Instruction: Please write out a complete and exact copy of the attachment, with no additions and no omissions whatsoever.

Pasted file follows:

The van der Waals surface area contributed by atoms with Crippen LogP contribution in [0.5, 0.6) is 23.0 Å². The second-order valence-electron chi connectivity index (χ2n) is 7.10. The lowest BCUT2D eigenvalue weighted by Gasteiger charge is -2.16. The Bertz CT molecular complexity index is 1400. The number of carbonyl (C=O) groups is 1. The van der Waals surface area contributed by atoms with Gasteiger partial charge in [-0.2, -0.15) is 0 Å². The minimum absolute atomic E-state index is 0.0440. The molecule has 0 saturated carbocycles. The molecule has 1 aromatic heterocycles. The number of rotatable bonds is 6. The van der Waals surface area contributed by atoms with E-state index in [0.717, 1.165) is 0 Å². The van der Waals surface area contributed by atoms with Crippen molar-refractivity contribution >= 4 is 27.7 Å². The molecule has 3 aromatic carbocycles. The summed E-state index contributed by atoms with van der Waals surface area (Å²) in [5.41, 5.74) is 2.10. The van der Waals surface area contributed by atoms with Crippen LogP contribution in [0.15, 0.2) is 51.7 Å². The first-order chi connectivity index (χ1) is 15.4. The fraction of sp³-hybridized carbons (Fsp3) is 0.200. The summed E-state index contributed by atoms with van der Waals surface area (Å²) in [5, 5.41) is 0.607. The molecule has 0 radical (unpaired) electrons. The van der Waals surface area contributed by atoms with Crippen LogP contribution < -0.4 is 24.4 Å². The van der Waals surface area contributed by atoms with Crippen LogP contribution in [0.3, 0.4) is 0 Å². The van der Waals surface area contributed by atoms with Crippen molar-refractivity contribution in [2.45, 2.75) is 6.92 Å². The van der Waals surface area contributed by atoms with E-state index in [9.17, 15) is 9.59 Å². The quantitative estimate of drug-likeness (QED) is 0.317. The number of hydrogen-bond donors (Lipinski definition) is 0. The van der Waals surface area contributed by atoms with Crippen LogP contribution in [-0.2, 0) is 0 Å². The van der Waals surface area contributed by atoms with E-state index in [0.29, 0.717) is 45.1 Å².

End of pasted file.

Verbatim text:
The van der Waals surface area contributed by atoms with Crippen LogP contribution in [0.5, 0.6) is 23.0 Å². The second-order valence-electron chi connectivity index (χ2n) is 7.10. The lowest BCUT2D eigenvalue weighted by Gasteiger charge is -2.16. The Bertz CT molecular complexity index is 1400. The number of carbonyl (C=O) groups is 1. The van der Waals surface area contributed by atoms with Gasteiger partial charge in [-0.2, -0.15) is 0 Å². The minimum absolute atomic E-state index is 0.0440. The molecule has 0 saturated carbocycles. The molecule has 1 aromatic heterocycles. The number of rotatable bonds is 6. The van der Waals surface area contributed by atoms with E-state index in [0.717, 1.165) is 0 Å². The van der Waals surface area contributed by atoms with Crippen molar-refractivity contribution >= 4 is 27.7 Å². The molecule has 3 aromatic carbocycles. The summed E-state index contributed by atoms with van der Waals surface area (Å²) in [5.41, 5.74) is 2.10. The van der Waals surface area contributed by atoms with Crippen LogP contribution in [0.15, 0.2) is 51.7 Å². The first-order chi connectivity index (χ1) is 15.4. The fraction of sp³-hybridized carbons (Fsp3) is 0.200. The summed E-state index contributed by atoms with van der Waals surface area (Å²) in [5, 5.41) is 0.607. The molecule has 0 radical (unpaired) electrons. The van der Waals surface area contributed by atoms with Crippen LogP contribution < -0.4 is 24.4 Å². The van der Waals surface area contributed by atoms with Crippen LogP contribution in [0.3, 0.4) is 0 Å². The van der Waals surface area contributed by atoms with Crippen molar-refractivity contribution in [2.45, 2.75) is 6.92 Å². The van der Waals surface area contributed by atoms with E-state index in [9.17, 15) is 9.59 Å². The quantitative estimate of drug-likeness (QED) is 0.317. The number of hydrogen-bond donors (Lipinski definition) is 0. The van der Waals surface area contributed by atoms with Crippen LogP contribution in [-0.2, 0) is 0 Å². The van der Waals surface area contributed by atoms with E-state index in [0.29, 0.717) is 45.1 Å².